The Celestial Stag or Celestial Roe is an undead creature from Chinese folklore that lives in mines. It is mentioned in the Book of Imaginary Beings by Jorge Luis Borges, but was described prevously by the Dutch historian Jan Jakom Maria Groot and the British writer Gerald Willoughby-Meade.
It is unknown what exactly a Celestial Stag looks like, as no one has gotten a clear look at one and lived to tell of the encounter. Despite their name, however, Celestial Stags were once human miners who were trapped underground when the mines that they worked in collapsed, killing them. The corpses of these men were brought back to life by the metals within the mine. They wander the tunnels endlessly, searching for a way back up to the light. If a Stag does reach the surface, though, it is said that its body and clothing melt into a vile liquid so foul-smelling that to breathe in its presence brings disease and instant death, spreading plague and rot across the land.
Although undead, unlike zombies Celestial Stags are intelligent and capable of human speech. They desire intensely to reach the surface of the earth, and are prepared to achieve this goal by any means necessary. At first they beg miners to escort them to the surface, promising them rich rewards in exchange for their help. If the men refuse, however, the Stags become violent, taunting and harassing the miners. Sometimes they were known to overwhelm people, trap them underground, and torture them to death.
If there are enough people in the mine, the Stags can be overcome and sealed up in clay. To pacify the angry spirit within the corpse, a lit lamp must be left above the creature. If this is done, the Stag will find rest and no longer disturb the miners. Alternately, miners sometimes allow the Celestial Stag to show them to gold, gathering it up before finding a lift. They tell the Stag that they must go up first, and when the creature gets in the lift and attempts to follow them they cut the rope, causing it to fall to its death.
The Celestial Stag appears to be a more malevolent variation of the similar Kobold or Knocker, perhaps a personification of the poisons and respiratory diseases that miners were exposed to during their work. It is like the Knocker that it can help find riches, but, like the Chilean Alicanto, it can also be extremely dangerous to those unprepared for dealing with it.
Because the creature, judging from Groot's description, is humanoid and not at all like a stag, some writers, including Willoughby-Meade, believed that Groot's translation of the original Chinese word was incorrect, or that it is a variation of another word. This has also led to the popular depiction of the being as a black-furred deer with blank eyes.
Celestial roes are no men, but belong to the class of kiang si or corpse-demons... Yunnan province has many mines from which five kinds of metal are extracted. If they collapse, preventing the miners from getting out, then, if these men are fed for ten years or even for a hundred by the breath of the earth and of those metals, their bodies do not decay. Though they are not dead, their material substance is dead.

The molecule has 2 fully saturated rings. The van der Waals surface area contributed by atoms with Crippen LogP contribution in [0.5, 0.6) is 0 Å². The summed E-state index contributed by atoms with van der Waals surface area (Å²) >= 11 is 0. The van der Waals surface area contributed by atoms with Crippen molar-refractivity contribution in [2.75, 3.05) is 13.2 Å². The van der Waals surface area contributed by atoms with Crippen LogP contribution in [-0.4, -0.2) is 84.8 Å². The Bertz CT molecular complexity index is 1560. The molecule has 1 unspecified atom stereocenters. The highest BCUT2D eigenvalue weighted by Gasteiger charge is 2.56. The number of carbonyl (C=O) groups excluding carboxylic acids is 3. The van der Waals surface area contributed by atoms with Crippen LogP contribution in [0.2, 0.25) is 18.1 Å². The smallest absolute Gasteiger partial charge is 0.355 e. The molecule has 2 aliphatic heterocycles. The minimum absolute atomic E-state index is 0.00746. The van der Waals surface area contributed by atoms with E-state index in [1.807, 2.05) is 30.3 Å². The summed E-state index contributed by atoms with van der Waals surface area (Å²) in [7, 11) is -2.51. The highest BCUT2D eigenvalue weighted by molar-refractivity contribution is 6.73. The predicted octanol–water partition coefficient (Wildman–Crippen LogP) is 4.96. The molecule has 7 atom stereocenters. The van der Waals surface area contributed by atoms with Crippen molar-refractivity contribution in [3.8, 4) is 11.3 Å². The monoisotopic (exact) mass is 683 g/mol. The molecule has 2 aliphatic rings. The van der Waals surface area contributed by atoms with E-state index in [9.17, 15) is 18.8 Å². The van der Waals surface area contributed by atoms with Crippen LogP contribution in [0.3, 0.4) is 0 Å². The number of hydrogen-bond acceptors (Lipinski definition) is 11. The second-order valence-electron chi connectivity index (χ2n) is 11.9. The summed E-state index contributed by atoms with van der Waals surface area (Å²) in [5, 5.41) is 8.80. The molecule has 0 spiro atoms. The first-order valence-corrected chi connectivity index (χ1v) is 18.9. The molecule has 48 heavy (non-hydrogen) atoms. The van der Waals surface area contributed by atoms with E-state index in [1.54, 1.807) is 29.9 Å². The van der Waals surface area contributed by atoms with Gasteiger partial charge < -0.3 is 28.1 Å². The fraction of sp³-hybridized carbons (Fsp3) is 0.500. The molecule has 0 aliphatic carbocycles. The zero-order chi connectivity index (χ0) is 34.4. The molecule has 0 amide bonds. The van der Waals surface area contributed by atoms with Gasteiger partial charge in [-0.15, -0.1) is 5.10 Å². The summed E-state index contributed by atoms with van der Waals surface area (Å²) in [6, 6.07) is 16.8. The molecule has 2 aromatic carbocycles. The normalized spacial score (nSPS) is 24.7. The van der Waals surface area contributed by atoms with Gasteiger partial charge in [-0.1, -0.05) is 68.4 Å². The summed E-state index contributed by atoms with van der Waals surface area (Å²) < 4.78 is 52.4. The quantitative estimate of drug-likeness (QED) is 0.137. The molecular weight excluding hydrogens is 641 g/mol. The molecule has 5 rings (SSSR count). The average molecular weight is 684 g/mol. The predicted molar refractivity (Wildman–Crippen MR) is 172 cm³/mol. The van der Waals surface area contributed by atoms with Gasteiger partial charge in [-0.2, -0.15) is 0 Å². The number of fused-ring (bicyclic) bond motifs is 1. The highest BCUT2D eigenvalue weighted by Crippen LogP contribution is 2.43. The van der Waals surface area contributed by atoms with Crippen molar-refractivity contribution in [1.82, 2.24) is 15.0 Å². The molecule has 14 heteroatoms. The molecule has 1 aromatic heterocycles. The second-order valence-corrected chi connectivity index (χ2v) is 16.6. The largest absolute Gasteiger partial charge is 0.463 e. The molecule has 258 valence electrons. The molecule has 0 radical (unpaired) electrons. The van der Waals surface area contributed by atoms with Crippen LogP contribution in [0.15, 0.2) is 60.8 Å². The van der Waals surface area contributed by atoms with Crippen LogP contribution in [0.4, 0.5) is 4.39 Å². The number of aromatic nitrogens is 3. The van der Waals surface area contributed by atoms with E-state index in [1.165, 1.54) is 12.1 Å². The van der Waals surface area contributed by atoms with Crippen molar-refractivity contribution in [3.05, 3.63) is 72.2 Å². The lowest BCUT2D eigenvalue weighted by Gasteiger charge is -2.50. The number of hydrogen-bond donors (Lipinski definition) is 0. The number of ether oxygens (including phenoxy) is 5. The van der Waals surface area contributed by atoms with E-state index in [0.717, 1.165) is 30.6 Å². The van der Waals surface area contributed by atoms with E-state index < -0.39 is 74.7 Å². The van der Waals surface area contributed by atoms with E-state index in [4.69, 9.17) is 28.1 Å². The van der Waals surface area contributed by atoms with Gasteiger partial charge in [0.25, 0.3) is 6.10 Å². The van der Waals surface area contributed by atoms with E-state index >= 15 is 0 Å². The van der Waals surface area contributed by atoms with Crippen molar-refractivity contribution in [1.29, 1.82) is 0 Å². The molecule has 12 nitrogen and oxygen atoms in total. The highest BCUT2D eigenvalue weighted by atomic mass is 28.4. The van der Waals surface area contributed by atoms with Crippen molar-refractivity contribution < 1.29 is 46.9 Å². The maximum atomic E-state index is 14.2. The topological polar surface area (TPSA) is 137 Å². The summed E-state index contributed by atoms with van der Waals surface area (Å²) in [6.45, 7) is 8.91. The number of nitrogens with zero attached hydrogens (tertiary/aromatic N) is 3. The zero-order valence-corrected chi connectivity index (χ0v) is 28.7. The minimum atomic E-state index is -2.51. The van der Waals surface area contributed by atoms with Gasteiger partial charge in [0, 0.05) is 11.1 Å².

It being underground perpetual night for those who work those mines, these men mostly carry a lamp on their forehead. When, while working their way into the ground, they fall in with a celestial roe, this is entranced with joy. Complaining of cold, it asks them for some tobacco, which it smokes immediately; then it prostrates itself upon the ground, entreating the men to take it out of the mine. In reply the miners say: 'We have come here for gold and silver, and we have not yet discovered any veins from which to procure some; do you know where the gold grows?' And the celestial stag guides them to a mine where they can reap a rich harvest. But on leaving the mine, they delude the spectre, saying: 'We must get out first, and then we shall take you out of the shaft with the lift'. And by the rope fastened to the bamboo lift they haul the creature up, but halfway they cut the rope, letting it fall down and die.
It has occurred that the men in charge of the mine-sheds were more benevolent and compassionate, and hauled up some seven or eight of those beings. But as soon as these felt the wind, their clothes, flesh and bones changed into a liquid giving out a rancid, putrid stench, which smote with contagious disease all those whose olfactory nerves it affected, so that they died.
This is the reason why, ever since, those who haul up celestial stags cut the rope, lest they have to endure again that stench and lose their lives. Should they refuse to haul them up, they risk being molested by them incessantly. It is also said, that when a small number of celestial stags are overpowered by a great number of men, tied, placed against an earthen wall, and immured firmly on the four sides with walls of clay, a sort of terrace with a lamp being built overhead, they will do no further harm. But if men are outnumbered by stags, they are tormented to death by these, and not allowed to escape.
- Jan Jakob Maria Groot, The Religious System of China